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An evaporator for spent mash...

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Well I haven't seen any threads on this so I figured I would share it. Below I have linked the page to a whole bunch of waste water evaporators. These things could save a whole lot of time, energy and money. It runs off natural gas which is dirt cheap even here in New York. I cannot dump my spent mash, (We have strict environmental regulations) nor do I have a dry house or local farms to take my spent mash. Does anyone else have experience with a similar piece of equipment or recommend a better version/brand? Any thoughts/comments!

http://www.equipmentmanufacturing.com/wastewater-evaporator-water-eater-home.htm

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interested to know what you will do with the dried mash?

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Actually I am not 100% sure as of yet. I know a few people who own farms that may be interested, but otherwise I figure I will just get rid of it. I unfortunately live in the suburbs and because of that we have strict environmental regulations. The unit says that in batch mode it will do 17GPH. The BTU consumption is 200k. Two therms costs around a dollar where I am located, that makes the cost per gallon >5 cents. For that price this unit will pay for itself instead of me lugging it away to be disposed of. My only other option was the town dump which charges an exorbitant amount of money to destroy it, and also requires you leave it in a container which you don't get back!

My curiosity was if anyone else had experience with something like this. If I become the first, I will follow up on this.

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Those units looked like they were for liquids with very fine dissolved solids; and minimal solids at that. You may want to contact the manufacturer to see if those units will actually work as you intend.

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Before you go to all that trouble, drop an ad in craiglist for free farm feed, or contact the closest brewery and find out what they do. You may be reinventing the wheel here. With all the droughts of late, feed costs a fortune for most farmers who might drive quite a ways to get free feed.

But in any event, if you can't dump your stillage/spent grains "anywhere", what good does it do you to pull the water out? You'd be several thousand dollars poorer and still up a creek without a paddle.

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Once it is dried it is distillers dried grains, which has a much longer shelf life and is a commercial product you can sell to farmers. You can look up the prices as they trade on the Chicago Mercantile exchange. To make anything like this feasible though, I imagine you would have to do it much bigger and see maybe if other distillers and maybe brewers in your area would be interested in some sort of joint venture. If you are around any big producers this might work...of course, setting it all up would be a huge undertaking. I have had a similar thought as I am opening in Chicago and all the distillers are dumping into the sewer and the breweries just send there spent grains to the dump. Sounds nice and environmentally friends, etc, but absolutely a ton of work and serious money would be needed.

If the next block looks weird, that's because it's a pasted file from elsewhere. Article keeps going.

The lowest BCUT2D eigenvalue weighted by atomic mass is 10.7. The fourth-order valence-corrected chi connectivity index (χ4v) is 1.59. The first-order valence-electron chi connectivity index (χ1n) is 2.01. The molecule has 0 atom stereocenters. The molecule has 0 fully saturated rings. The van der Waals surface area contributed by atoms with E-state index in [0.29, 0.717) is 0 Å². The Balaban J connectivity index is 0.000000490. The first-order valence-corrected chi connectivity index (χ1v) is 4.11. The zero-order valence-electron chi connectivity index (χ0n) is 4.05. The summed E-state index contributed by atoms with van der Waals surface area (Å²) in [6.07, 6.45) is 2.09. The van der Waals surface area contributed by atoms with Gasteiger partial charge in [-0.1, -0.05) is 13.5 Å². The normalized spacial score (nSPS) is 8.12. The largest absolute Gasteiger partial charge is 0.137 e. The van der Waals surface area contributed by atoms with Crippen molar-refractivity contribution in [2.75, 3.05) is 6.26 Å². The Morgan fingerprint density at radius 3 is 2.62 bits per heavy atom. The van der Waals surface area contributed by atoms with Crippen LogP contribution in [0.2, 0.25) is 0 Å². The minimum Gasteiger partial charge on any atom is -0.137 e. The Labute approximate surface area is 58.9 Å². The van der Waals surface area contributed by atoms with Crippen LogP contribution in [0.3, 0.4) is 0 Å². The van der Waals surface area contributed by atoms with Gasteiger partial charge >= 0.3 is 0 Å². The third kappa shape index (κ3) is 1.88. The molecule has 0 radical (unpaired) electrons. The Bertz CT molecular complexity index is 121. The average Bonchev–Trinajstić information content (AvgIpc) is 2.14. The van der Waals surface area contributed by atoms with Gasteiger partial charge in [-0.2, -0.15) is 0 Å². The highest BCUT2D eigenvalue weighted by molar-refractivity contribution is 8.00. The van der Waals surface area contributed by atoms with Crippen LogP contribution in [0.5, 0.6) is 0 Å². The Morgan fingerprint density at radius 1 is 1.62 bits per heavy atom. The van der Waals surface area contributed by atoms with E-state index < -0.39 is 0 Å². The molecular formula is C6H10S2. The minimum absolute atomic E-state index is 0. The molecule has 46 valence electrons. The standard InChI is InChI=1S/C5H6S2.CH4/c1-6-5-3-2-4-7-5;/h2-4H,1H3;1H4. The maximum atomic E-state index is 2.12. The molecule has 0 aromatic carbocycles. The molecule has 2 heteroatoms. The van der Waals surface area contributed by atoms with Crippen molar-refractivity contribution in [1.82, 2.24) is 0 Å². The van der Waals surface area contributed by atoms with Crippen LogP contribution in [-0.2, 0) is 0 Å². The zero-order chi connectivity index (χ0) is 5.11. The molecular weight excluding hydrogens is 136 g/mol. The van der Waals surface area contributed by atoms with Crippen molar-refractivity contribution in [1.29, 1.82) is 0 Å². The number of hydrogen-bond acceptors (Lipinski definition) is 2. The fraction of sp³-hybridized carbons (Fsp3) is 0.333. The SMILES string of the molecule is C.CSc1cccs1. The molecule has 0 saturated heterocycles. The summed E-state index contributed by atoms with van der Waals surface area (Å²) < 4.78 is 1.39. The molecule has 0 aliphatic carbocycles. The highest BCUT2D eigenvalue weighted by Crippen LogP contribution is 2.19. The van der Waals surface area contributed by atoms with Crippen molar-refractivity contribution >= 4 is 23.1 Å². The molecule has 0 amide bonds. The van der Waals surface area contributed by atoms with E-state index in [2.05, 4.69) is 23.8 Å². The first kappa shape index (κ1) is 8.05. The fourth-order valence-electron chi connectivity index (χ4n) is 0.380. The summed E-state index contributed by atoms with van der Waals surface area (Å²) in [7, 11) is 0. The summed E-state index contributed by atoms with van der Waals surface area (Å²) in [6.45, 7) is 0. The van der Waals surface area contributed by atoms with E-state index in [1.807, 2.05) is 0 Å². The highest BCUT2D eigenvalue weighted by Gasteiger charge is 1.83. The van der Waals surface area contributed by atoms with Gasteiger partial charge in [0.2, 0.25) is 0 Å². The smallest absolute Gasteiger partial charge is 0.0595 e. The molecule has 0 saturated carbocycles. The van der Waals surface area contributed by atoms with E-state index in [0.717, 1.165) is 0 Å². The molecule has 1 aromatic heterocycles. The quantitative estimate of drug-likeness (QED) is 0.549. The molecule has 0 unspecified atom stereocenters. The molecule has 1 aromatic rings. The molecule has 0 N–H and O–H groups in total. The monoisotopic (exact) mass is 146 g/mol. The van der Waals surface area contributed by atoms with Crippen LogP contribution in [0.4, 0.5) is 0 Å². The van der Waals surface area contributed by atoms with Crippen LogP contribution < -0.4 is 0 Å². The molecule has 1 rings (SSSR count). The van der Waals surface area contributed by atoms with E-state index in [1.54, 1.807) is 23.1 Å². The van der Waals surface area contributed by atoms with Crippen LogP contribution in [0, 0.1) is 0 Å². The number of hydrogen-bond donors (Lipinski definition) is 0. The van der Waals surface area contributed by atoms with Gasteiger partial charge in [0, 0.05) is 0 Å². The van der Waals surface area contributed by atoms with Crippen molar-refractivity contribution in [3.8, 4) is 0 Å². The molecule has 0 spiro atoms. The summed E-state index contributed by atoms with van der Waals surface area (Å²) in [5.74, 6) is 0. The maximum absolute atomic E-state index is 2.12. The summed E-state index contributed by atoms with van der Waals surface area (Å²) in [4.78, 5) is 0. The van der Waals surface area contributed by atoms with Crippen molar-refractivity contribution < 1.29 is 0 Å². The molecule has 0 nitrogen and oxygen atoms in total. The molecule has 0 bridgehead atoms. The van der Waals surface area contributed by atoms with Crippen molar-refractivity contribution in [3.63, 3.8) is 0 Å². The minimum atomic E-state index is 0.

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DDG production is financially impossible for small plants. If you're in the Chicagoland area, there's quite a bit of cattle out your way. When we moved to Colorado and had to reset our recycling procedures, we put an ad in Craiglist re: stillage. Within 24 hours we had 30+ farmers respond.... some willing to drive an hour each way once a week to get the free feed. And that was before the drought hit, spiking feed prices.

Have a look at this map. You've got plenty of cattle out your way, and feed prices are at all time highs in most of the US. You'll find farmers... you just have to look.

http://marketing.brownfieldagnews.com/radio-affiliates/illinois_affiliates/illinois-cattle/

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A few of the breweries I talked to couldn't get farmers to come get spent grains. I like the pure simplicity of this much better obviously. I figure if you take the breweries and distilleries you could probably run a dry house, but the complications are pretty endless. In the short run, I can go down the sewer...not to mention I haven't even checked but the commercial composting places in the area might take it for little to no fee other than the annoyance of getting it there. Waste management said they might start a composting hauling service at the behest of Whole Foods, so definitely many other options to look at and I am not about to spend a lot of time figuring out the logistics of a dry house. On a side question, Denver Distiller you guys giving any tours during the ADI show week?

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Well, all I can say is ignore what the other breweries tell you, and try and secure farmers on your own. You're adding a cost to your production that simply shouldn't be a cost. It's worth the phone calls and then some.

No, we're not giving tours. We're a small shop and can't shut down production to handle them.

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